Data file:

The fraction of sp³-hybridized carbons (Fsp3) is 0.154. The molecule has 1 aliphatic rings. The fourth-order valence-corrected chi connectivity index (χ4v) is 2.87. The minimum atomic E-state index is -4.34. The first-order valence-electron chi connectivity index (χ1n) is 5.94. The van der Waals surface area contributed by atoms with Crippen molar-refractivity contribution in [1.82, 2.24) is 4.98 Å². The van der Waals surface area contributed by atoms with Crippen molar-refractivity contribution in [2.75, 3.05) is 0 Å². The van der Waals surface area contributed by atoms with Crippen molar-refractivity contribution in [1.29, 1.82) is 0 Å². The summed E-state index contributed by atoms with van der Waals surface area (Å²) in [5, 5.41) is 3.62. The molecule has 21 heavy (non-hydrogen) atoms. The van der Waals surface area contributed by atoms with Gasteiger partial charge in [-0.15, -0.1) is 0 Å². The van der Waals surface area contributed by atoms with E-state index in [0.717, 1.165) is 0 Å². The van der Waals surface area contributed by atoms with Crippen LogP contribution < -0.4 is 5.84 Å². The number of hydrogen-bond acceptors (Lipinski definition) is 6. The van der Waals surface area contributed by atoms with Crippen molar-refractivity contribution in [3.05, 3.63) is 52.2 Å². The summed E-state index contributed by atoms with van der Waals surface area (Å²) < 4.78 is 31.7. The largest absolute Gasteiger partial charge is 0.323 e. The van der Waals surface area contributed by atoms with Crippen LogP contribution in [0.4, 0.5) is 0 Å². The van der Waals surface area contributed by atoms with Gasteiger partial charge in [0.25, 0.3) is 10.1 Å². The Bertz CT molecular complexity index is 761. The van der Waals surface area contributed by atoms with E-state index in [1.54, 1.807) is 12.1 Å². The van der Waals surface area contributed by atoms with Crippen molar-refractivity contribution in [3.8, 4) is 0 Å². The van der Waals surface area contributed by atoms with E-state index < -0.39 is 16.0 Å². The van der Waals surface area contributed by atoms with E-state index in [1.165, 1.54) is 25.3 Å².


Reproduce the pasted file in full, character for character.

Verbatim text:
The fraction of sp³-hybridized carbons (Fsp3) is 0.154. The molecule has 1 aliphatic rings. The fourth-order valence-corrected chi connectivity index (χ4v) is 2.87. The minimum atomic E-state index is -4.34. The first-order valence-electron chi connectivity index (χ1n) is 5.94. The van der Waals surface area contributed by atoms with Crippen molar-refractivity contribution in [1.82, 2.24) is 4.98 Å². The van der Waals surface area contributed by atoms with Crippen molar-refractivity contribution in [2.75, 3.05) is 0 Å². The van der Waals surface area contributed by atoms with Crippen molar-refractivity contribution in [1.29, 1.82) is 0 Å². The summed E-state index contributed by atoms with van der Waals surface area (Å²) in [5, 5.41) is 3.62. The molecule has 21 heavy (non-hydrogen) atoms. The van der Waals surface area contributed by atoms with Gasteiger partial charge in [-0.15, -0.1) is 0 Å². The van der Waals surface area contributed by atoms with E-state index in [0.717, 1.165) is 0 Å². The van der Waals surface area contributed by atoms with Crippen LogP contribution < -0.4 is 5.84 Å². The number of hydrogen-bond acceptors (Lipinski definition) is 6. The van der Waals surface area contributed by atoms with Crippen molar-refractivity contribution in [3.05, 3.63) is 52.2 Å². The summed E-state index contributed by atoms with van der Waals surface area (Å²) < 4.78 is 31.7. The largest absolute Gasteiger partial charge is 0.323 e. The van der Waals surface area contributed by atoms with Crippen LogP contribution in [0.4, 0.5) is 0 Å². The van der Waals surface area contributed by atoms with Gasteiger partial charge in [0.25, 0.3) is 10.1 Å². The Bertz CT molecular complexity index is 761. The van der Waals surface area contributed by atoms with E-state index in [1.54, 1.807) is 12.1 Å². The van der Waals surface area contributed by atoms with Crippen molar-refractivity contribution in [3.8, 4) is 0 Å². The van der Waals surface area contributed by atoms with E-state index < -0.39 is 16.0 Å². The van der Waals surface area contributed by atoms with E-state index in [1.165, 1.54) is 25.3 Å².